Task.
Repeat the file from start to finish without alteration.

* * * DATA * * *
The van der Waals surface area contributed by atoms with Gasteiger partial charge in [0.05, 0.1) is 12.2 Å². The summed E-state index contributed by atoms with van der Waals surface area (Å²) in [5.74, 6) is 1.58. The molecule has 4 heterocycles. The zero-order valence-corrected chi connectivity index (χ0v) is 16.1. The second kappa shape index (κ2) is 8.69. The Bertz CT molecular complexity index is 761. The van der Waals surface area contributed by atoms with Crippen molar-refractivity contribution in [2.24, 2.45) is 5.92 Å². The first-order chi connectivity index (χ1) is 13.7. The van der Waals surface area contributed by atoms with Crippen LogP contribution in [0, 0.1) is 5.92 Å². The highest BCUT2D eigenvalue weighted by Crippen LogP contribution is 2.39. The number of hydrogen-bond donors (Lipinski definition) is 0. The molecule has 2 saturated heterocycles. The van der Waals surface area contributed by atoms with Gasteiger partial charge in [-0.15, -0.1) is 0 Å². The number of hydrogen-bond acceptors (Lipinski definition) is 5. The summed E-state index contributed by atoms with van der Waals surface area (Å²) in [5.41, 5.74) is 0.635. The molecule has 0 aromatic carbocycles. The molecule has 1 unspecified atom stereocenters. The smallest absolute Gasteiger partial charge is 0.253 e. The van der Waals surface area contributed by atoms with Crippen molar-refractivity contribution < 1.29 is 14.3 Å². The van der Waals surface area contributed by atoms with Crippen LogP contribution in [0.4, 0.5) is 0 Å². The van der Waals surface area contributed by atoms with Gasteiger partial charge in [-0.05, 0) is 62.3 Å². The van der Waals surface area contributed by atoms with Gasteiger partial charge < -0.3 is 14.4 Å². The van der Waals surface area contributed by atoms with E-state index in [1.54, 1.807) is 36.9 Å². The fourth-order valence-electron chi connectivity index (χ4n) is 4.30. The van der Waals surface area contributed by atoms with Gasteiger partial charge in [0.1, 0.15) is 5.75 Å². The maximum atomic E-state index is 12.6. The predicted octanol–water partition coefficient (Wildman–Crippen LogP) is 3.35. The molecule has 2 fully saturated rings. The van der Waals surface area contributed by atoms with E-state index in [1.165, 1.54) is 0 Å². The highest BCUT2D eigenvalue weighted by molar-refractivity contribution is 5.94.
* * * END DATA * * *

The van der Waals surface area contributed by atoms with Gasteiger partial charge in [0.05, 0.1) is 12.2 Å². The summed E-state index contributed by atoms with van der Waals surface area (Å²) in [5.74, 6) is 1.58. The molecule has 4 heterocycles. The zero-order valence-corrected chi connectivity index (χ0v) is 16.1. The second kappa shape index (κ2) is 8.69. The Bertz CT molecular complexity index is 761. The van der Waals surface area contributed by atoms with Crippen molar-refractivity contribution in [2.24, 2.45) is 5.92 Å². The first-order chi connectivity index (χ1) is 13.7. The van der Waals surface area contributed by atoms with Crippen LogP contribution in [0, 0.1) is 5.92 Å². The highest BCUT2D eigenvalue weighted by Crippen LogP contribution is 2.39. The number of hydrogen-bond donors (Lipinski definition) is 0. The molecule has 2 saturated heterocycles. The van der Waals surface area contributed by atoms with Gasteiger partial charge in [-0.15, -0.1) is 0 Å². The number of hydrogen-bond acceptors (Lipinski definition) is 5. The summed E-state index contributed by atoms with van der Waals surface area (Å²) in [5.41, 5.74) is 0.635. The molecule has 0 aromatic carbocycles. The molecule has 1 unspecified atom stereocenters. The smallest absolute Gasteiger partial charge is 0.253 e. The van der Waals surface area contributed by atoms with Crippen molar-refractivity contribution < 1.29 is 14.3 Å². The van der Waals surface area contributed by atoms with Crippen LogP contribution in [0.4, 0.5) is 0 Å². The van der Waals surface area contributed by atoms with Gasteiger partial charge in [-0.05, 0) is 62.3 Å². The van der Waals surface area contributed by atoms with Gasteiger partial charge < -0.3 is 14.4 Å². The van der Waals surface area contributed by atoms with E-state index in [1.54, 1.807) is 36.9 Å². The fourth-order valence-electron chi connectivity index (χ4n) is 4.30. The van der Waals surface area contributed by atoms with Gasteiger partial charge in [0.1, 0.15) is 5.75 Å². The maximum atomic E-state index is 12.6. The predicted octanol–water partition coefficient (Wildman–Crippen LogP) is 3.35. The molecule has 2 fully saturated rings. The van der Waals surface area contributed by atoms with E-state index in [1.165, 1.54) is 0 Å². The highest BCUT2D eigenvalue weighted by molar-refractivity contribution is 5.94.